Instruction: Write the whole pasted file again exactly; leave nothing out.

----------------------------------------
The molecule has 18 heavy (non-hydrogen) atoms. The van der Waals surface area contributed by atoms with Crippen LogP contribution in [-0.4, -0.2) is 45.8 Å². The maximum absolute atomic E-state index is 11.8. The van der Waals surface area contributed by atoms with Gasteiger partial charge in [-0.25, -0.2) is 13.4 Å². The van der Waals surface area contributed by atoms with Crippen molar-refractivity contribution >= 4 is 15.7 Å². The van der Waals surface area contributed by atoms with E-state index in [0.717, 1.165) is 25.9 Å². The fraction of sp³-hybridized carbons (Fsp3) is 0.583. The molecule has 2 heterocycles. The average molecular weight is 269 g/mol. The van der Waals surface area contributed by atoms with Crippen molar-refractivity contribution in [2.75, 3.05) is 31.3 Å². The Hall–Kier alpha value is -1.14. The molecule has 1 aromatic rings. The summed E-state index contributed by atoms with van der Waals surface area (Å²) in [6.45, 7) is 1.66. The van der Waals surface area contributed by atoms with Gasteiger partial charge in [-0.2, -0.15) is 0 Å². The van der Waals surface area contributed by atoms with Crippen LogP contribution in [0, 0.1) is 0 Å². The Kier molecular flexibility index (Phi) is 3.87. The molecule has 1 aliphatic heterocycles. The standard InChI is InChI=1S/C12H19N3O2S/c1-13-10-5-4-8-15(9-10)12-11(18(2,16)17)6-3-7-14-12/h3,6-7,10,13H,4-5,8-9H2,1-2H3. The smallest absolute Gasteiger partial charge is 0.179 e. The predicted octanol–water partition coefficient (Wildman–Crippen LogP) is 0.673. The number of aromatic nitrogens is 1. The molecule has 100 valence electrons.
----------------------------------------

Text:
The molecule has 18 heavy (non-hydrogen) atoms. The van der Waals surface area contributed by atoms with Crippen LogP contribution in [-0.4, -0.2) is 45.8 Å². The maximum absolute atomic E-state index is 11.8. The van der Waals surface area contributed by atoms with Gasteiger partial charge in [-0.25, -0.2) is 13.4 Å². The van der Waals surface area contributed by atoms with Crippen molar-refractivity contribution >= 4 is 15.7 Å². The van der Waals surface area contributed by atoms with E-state index in [0.717, 1.165) is 25.9 Å². The fraction of sp³-hybridized carbons (Fsp3) is 0.583. The molecule has 2 heterocycles. The average molecular weight is 269 g/mol. The van der Waals surface area contributed by atoms with Crippen molar-refractivity contribution in [2.75, 3.05) is 31.3 Å². The Hall–Kier alpha value is -1.14. The molecule has 1 aromatic rings. The summed E-state index contributed by atoms with van der Waals surface area (Å²) in [6.45, 7) is 1.66. The van der Waals surface area contributed by atoms with Gasteiger partial charge in [-0.2, -0.15) is 0 Å². The van der Waals surface area contributed by atoms with Crippen LogP contribution in [0, 0.1) is 0 Å². The Kier molecular flexibility index (Phi) is 3.87. The molecule has 1 aliphatic heterocycles. The standard InChI is InChI=1S/C12H19N3O2S/c1-13-10-5-4-8-15(9-10)12-11(18(2,16)17)6-3-7-14-12/h3,6-7,10,13H,4-5,8-9H2,1-2H3. The smallest absolute Gasteiger partial charge is 0.179 e. The predicted octanol–water partition coefficient (Wildman–Crippen LogP) is 0.673. The number of aromatic nitrogens is 1. The molecule has 100 valence electrons.